Thoughtful, detailed coverage of the Mac, iPhone, and iPad, plus the best-selling Take Control ebooks.

 

 

Pick an apple! 
 
Create Rules Based on Entourage Messages

When creating rules in Entourage 2008, you can save some time by selecting a message like those you want the rule to work on before defining the rule. That way, when you add criteria to your rule, Entourage fills in the data based on the data in the selected message. So if you wanted to filter messages containing TidBITS, you could select an issue and add a new "From Contains" criterion to a rule. Entourage will automatically fill in the editors@tidbits.com address in the criterion.

Visit Mactopia - Entourage 2008 for Mac

 

 

Other articles in the series Bookmarks Everywhere

 

 
Previous: TidBITS 322 Next: TidBITS 324

Motorola Math Library Withdrawn

Motorola Math Library Withdrawn -- In TidBITS-322 we indicated a version of Motorola's PowerPC math library was available on the Info-Mac archives. Motorola asked the library be withdrawn due to possible licensing concerns and because it is developing an "official" version, due out in MayShow full article

Symantec C++ 8.5

Symantec C++ 8.5 -- Symantec has announced version 8.5 of Symantec C++ for Power Macintosh, including support for Java, Pascal (via a Pascal compiler from Language Systems), and 68K developmentShow full article

7.5.3 Updater Update

Last week, in TidBITS-322, I wrote about purchasing System 7.5 Update 2.0 from Apple, AMUG, or BMUG. Since then, a number of readers wrote in with more ways to get the update (which may be useful when obtaining future updates), and Apple has decided to give it away for free. Most Creative -- Lars commented "a lot of people are frustrated with the traffic at sites carrying the latest System UpdateShow full article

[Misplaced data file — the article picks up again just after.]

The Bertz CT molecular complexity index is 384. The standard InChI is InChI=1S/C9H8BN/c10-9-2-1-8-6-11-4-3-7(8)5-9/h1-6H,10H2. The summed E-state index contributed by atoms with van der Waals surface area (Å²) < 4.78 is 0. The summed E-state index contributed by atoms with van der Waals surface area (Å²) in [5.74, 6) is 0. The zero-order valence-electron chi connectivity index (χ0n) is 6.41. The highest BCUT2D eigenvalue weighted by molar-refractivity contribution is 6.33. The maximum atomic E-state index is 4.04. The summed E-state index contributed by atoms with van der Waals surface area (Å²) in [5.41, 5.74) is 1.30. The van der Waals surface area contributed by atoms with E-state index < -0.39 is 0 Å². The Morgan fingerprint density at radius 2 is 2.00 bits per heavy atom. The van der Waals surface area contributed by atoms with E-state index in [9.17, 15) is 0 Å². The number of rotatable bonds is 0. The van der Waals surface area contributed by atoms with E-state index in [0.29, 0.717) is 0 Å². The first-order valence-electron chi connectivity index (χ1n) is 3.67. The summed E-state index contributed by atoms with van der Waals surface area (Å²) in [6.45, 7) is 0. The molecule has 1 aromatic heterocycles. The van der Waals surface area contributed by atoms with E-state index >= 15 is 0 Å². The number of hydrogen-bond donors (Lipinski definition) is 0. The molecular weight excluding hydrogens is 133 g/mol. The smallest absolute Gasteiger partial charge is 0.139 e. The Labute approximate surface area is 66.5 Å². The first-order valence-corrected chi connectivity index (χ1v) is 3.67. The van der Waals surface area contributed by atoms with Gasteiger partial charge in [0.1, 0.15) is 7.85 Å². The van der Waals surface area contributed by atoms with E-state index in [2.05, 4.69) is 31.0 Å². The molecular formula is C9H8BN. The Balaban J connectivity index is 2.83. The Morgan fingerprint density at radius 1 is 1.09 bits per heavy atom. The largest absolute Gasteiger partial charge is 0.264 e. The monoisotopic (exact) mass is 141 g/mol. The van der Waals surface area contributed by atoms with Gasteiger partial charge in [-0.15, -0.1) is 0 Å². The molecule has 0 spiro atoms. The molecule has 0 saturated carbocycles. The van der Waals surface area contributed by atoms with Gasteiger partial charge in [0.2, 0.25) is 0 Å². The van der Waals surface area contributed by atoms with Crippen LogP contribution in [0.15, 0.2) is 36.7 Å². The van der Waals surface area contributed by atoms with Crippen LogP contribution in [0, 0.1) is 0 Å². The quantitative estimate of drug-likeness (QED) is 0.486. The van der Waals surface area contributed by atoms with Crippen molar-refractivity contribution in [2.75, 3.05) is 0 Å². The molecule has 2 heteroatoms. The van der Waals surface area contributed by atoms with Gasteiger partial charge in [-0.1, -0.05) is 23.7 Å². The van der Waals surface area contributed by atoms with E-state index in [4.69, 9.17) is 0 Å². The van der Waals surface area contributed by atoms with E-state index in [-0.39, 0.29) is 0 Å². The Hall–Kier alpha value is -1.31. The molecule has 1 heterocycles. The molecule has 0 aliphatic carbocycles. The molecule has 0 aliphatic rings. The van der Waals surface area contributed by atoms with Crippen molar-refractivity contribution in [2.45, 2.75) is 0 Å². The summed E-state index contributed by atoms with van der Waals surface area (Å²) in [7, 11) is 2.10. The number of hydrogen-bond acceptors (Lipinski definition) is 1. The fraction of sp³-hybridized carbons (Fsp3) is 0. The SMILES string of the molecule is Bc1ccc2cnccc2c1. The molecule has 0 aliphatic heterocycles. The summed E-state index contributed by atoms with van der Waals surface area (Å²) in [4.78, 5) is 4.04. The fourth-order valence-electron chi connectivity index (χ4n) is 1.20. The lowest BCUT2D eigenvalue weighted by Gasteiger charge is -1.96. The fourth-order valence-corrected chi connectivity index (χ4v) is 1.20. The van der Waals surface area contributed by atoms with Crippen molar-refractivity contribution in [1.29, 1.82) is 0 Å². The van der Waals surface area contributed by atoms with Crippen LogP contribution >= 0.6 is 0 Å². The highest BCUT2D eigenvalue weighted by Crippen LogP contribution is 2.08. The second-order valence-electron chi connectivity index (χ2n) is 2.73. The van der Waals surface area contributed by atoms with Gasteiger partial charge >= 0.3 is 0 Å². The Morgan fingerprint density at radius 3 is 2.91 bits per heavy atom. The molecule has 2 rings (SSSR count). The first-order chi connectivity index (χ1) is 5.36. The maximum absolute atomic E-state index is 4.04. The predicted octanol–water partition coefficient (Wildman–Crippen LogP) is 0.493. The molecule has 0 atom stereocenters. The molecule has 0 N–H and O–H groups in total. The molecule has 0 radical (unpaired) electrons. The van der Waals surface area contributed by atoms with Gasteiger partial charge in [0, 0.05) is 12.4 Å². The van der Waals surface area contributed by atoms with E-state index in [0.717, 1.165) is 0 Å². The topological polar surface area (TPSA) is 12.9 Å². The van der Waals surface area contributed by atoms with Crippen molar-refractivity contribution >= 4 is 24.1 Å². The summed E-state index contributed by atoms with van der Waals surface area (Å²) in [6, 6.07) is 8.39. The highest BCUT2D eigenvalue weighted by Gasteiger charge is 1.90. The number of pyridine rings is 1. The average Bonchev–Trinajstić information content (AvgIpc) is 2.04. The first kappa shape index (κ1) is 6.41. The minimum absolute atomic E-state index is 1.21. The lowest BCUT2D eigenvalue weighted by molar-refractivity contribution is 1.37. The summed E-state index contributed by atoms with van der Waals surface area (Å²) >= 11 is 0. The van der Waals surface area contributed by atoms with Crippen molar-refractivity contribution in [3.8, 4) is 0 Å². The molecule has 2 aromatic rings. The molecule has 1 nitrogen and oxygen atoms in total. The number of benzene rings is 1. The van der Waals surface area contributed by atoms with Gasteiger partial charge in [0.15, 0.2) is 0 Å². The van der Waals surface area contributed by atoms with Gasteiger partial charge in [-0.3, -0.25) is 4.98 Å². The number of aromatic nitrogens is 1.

Just Rewards - UMPA and HIDE

Being a programmer is usually a thankless job - nine times out of ten, if a programmer hears from someone, it's because that person has a problem and wants it fixedShow full article

More Bookmarks than Books, Part I

Let's face it: the bookmark or hotlist features of most Web browsers stink. They're utterly lousy. Most aren't even hierarchical, which makes it practically impossible to categorize your bookmarks, and the few (like Netscape Navigator's) that are hierarchical don't have the elegance of a well-written Macintosh application. When Web browsers first appeared, I yelled about how we needed a good independent bookmark program, partly because the existing ones were lousy, and partly because those of us who have to use and test multiple Web browsers find it difficult to switch back and forth if we lose our bookmarks each timeShow full article

Show the full text of all articles